Claudin-5: Claudin-5 is a tight junction protein that helps maintain the integrity of the BSCB. Reduced levels or altered distribution of claudin-5 can indicate dysfunction of the barrier [29].

Albumin: Increased levels of albumin in the cerebrospinal fluid or blood can indicate leakage across the BSCB, as albumin is typically restricted to the bloodstream and should not enter the spinal cord parenchyma [30].

IgG (Immunoglobulin G): Detection of IgG in the spinal cord or cerebrospinal fluid is a sign of BSCB dysfunction, as antibodies like IgG are usually confined to the bloodstream [31].

Aquaporin-4 (AQP4): AQP4 is a water channel protein primarily found in astrocyte end-feet, and alterations in its expression or localization can be associated with BSCB disruption [32].

Tight Junction Proteins: Various tight junction proteins, such as occludin and ZO-1, can be measured to assess their expression and localization changes in response to BSCB dysfunction [33].

These biomarkers serve as valuable tools in diagnosing and monitoring the progression of SCI and can help guide treatment strategies aimed at preserving or restoring BSCB integrity. Monitoring these biomarkers can provide insights into the extent of damage and the potential for secondary injury following SCI.

Scope of research

Astrocytes are a diverse group of cells that have an important role in the late inflammatory process derived from SCI [26]. In this context, these cells have the capacity to adopt molecular, morphological, and functional changes depending on the severity of the condition. Thus, severe damage leads to increased expression of the glial fibrillary acidic protein and proinflammatory cytokines mentioned above, increases cell size (hypertrophy) constituting what is called “astrogliosis” [20]. The above is intended to form a physical barrier around the initial lesion site to delimit the extent of damage, but at the same time prevent axonal regeneration, producing Wallerian degeneration [20, 26]. Similarly, fibroblasts participate in the formation of the “fibrotic scar,” where they secrete type I, III, and IV collagen, as well as fibronectin and laminin, giving greater structural support to the barrier [17]. In contrast to what is mentioned in this section, some studies suggest that the inflammatory process reactive to SCI may have neuroprotective effects for both the neuronal and glial populations, as is the case of M2 microglia [14, 23].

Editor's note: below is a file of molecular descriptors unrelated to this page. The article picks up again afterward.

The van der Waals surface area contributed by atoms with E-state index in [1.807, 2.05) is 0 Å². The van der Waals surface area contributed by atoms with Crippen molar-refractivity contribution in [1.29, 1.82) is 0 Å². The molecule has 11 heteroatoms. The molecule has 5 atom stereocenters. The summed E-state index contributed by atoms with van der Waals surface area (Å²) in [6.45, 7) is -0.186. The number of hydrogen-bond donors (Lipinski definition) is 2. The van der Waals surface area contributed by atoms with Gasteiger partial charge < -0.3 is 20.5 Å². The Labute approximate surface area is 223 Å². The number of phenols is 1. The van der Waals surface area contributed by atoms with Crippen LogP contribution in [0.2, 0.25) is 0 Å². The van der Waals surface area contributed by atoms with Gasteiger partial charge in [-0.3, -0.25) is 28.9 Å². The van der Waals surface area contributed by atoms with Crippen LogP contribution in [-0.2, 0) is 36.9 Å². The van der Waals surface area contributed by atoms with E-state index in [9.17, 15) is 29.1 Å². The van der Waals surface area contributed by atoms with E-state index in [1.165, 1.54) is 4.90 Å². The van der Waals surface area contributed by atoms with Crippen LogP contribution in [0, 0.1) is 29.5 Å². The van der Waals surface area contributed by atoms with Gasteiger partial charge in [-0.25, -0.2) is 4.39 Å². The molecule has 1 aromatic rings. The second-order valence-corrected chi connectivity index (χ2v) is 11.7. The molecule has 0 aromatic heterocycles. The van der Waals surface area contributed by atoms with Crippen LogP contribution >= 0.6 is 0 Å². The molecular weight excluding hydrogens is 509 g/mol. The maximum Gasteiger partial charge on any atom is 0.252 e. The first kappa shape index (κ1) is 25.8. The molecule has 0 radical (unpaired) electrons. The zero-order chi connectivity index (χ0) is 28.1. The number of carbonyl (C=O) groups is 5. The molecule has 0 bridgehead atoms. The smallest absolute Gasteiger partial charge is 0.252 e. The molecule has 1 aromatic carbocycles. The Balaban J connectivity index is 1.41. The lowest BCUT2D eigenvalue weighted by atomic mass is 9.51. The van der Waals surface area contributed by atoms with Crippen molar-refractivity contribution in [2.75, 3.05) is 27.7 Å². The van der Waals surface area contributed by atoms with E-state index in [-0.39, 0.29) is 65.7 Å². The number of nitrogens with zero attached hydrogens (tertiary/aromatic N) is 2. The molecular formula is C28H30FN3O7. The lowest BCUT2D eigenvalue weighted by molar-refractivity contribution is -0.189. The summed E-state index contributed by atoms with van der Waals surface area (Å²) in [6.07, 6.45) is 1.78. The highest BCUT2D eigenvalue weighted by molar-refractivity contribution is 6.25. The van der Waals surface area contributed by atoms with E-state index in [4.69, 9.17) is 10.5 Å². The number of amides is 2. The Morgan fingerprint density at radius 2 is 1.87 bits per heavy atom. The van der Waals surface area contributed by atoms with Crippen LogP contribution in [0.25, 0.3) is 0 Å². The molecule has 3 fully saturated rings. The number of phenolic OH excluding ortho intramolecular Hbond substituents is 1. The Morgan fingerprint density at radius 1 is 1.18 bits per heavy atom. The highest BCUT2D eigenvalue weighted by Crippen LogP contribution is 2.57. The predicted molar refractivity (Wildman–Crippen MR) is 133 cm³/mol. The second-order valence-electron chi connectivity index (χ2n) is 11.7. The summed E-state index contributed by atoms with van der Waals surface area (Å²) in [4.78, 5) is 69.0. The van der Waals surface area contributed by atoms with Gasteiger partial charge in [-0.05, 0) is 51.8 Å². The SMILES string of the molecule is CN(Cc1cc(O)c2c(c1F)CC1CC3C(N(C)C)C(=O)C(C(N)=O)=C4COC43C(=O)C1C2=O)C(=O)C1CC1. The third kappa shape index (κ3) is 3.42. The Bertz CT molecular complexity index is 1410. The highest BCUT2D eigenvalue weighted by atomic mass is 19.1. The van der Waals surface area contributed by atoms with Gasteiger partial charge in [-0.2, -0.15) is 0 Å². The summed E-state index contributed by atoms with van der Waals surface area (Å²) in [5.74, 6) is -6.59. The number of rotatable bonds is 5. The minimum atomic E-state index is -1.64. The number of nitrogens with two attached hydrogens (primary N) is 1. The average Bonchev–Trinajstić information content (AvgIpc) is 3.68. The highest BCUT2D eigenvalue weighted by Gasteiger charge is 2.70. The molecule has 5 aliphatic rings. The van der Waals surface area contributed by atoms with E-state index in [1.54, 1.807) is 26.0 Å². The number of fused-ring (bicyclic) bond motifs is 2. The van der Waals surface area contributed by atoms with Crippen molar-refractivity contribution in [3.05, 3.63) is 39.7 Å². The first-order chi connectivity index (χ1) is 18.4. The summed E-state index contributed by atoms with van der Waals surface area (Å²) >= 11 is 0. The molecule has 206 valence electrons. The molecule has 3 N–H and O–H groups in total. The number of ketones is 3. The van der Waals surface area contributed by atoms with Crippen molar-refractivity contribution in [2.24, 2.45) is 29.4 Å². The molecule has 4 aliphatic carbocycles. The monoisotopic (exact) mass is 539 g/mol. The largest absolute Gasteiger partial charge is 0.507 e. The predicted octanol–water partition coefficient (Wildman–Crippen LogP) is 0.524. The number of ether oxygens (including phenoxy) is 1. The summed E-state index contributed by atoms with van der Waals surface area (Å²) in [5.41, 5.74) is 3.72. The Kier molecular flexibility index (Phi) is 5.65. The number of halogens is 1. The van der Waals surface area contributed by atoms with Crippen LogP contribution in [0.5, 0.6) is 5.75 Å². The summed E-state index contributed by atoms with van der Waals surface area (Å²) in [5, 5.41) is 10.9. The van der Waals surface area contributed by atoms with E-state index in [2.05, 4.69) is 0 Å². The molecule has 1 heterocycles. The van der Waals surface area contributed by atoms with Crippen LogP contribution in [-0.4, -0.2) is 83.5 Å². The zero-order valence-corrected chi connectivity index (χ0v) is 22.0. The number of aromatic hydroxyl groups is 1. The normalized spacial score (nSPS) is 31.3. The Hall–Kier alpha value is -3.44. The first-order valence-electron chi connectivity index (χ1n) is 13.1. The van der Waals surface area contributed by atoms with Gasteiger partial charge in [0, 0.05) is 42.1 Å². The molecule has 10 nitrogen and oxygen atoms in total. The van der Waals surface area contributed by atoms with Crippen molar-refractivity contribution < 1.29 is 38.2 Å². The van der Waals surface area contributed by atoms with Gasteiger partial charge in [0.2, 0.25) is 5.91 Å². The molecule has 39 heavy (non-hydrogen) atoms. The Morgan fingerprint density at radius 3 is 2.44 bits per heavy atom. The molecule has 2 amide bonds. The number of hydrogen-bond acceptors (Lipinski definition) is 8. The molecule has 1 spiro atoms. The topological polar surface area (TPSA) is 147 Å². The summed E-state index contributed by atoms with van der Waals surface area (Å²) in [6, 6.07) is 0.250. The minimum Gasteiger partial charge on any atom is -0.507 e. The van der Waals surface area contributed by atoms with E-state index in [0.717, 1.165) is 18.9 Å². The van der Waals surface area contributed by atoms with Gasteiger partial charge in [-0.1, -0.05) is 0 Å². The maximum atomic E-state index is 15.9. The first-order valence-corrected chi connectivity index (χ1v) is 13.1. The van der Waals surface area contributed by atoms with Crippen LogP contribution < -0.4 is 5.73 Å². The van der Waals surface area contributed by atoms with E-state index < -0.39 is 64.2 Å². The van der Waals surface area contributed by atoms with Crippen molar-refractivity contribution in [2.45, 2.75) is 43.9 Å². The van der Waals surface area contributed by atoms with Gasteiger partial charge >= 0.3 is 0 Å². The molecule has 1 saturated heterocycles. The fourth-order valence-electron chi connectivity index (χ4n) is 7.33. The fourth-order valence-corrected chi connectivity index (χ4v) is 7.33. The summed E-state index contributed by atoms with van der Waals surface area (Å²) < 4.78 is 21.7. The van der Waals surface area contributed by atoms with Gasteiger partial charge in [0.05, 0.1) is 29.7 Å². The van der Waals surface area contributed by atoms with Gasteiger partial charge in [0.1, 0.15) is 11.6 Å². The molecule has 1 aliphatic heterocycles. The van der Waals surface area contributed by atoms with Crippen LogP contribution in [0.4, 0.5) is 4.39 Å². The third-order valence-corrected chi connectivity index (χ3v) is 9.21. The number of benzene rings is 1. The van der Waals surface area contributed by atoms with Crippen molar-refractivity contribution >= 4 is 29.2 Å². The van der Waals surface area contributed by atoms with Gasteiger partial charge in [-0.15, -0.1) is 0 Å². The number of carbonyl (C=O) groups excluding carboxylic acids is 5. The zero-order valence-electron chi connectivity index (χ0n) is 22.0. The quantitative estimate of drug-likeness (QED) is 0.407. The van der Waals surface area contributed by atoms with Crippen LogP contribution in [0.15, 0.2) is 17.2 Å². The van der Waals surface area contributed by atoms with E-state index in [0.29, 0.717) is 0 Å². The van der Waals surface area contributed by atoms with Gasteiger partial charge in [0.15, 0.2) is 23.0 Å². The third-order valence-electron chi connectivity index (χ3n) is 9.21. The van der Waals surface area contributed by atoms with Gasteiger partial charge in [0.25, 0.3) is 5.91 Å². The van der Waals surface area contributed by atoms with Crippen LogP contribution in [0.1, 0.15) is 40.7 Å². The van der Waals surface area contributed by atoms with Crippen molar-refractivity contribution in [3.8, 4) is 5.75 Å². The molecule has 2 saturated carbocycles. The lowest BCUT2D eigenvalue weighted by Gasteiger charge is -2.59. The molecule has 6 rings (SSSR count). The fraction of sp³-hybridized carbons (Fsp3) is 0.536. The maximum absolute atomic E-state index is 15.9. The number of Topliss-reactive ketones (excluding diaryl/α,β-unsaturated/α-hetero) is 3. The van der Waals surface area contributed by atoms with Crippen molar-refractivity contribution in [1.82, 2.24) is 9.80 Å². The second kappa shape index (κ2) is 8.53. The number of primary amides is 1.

The role played by lymphocytes is poorly established, but it is generally accepted that the population of T lymphocytes over B is much higher [16]. The former can be differentiated into several lines depending on the type of cytokines they produce, with the Th17 line (IL-17-producing T lymphatics) being one of the most associated with secondary damage due to its neutrophil chemotactic function [14]. Following this, Jianzhong Hu et al., in a study carried out in rats in 2016, showed that the cytokine CCL20 (whose receptor is expressed in Th17 lymphocytes) aggravates tissue damage at the same time that it is a potential therapeutic target [14].


Little knowledge about the molecular processes that occur after a SCI is evident, and it is well known that its understanding is dispensable to establish therapeutic targets that improve the outcomes for this type of patient. SCI is a prevalent situation in our environment, and it is necessary for the healthcare team to properly manage these patients. The neurological physical examination helps to locate the lesion topographically, which must be consistent with the imaging findings and thus determine adequate management that includes the correct rehabilitation process. Knowledge of the inflammatory process after trauma is important for the development of both biological markers with good diagnostic performance (high sensitivity and specificity) and follow-up as well as active principles that regulate said response and improve the patient’s prognosis. This possibly can help to translates into a better quality of life for both the patient and their family as well as lower health costs.

Availability of data and material

Not applicable.



Traumatic spinal cord injury




Tumor necrosis factor






Cerebrospinal fluid


Major basic protein


Ribonucleic acid


Monocyte chemoattractant protein 1


Chemokine (C–C motif) ligand


T lymphocytes helper




Superoxide dismutase


Immunoglobulin G




Vascular endothelial growth factor


Blood-spinal cord barrier


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Florez-Perdomo, W.A., Guillermo, A.CC., García-Ballestas, E. et al. Pathobiology of traumatic spinal cord injury: an overview. Egypt J Neurosurg 39, 27 (2024).